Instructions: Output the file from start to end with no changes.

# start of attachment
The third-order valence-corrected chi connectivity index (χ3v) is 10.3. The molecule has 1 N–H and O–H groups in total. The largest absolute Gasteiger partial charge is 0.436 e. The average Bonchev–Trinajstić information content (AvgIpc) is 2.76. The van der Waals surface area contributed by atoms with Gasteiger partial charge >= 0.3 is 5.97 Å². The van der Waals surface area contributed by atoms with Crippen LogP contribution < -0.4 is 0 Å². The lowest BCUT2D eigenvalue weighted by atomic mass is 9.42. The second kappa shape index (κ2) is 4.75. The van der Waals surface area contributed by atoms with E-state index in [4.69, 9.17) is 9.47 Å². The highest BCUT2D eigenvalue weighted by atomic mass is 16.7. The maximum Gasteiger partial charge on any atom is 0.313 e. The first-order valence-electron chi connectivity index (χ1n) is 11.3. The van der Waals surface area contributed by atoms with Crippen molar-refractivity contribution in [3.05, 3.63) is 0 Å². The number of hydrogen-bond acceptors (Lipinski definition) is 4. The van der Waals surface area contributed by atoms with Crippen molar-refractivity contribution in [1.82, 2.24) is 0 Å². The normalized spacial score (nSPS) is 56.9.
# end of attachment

The third-order valence-corrected chi connectivity index (χ3v) is 10.3. The molecule has 1 N–H and O–H groups in total. The largest absolute Gasteiger partial charge is 0.436 e. The average Bonchev–Trinajstić information content (AvgIpc) is 2.76. The van der Waals surface area contributed by atoms with Gasteiger partial charge >= 0.3 is 5.97 Å². The van der Waals surface area contributed by atoms with Crippen LogP contribution < -0.4 is 0 Å². The lowest BCUT2D eigenvalue weighted by atomic mass is 9.42. The second kappa shape index (κ2) is 4.75. The van der Waals surface area contributed by atoms with E-state index in [4.69, 9.17) is 9.47 Å². The highest BCUT2D eigenvalue weighted by atomic mass is 16.7. The maximum Gasteiger partial charge on any atom is 0.313 e. The first-order valence-electron chi connectivity index (χ1n) is 11.3. The van der Waals surface area contributed by atoms with Crippen molar-refractivity contribution in [3.05, 3.63) is 0 Å². The number of hydrogen-bond acceptors (Lipinski definition) is 4. The van der Waals surface area contributed by atoms with Crippen molar-refractivity contribution in [1.82, 2.24) is 0 Å². The normalized spacial score (nSPS) is 56.9.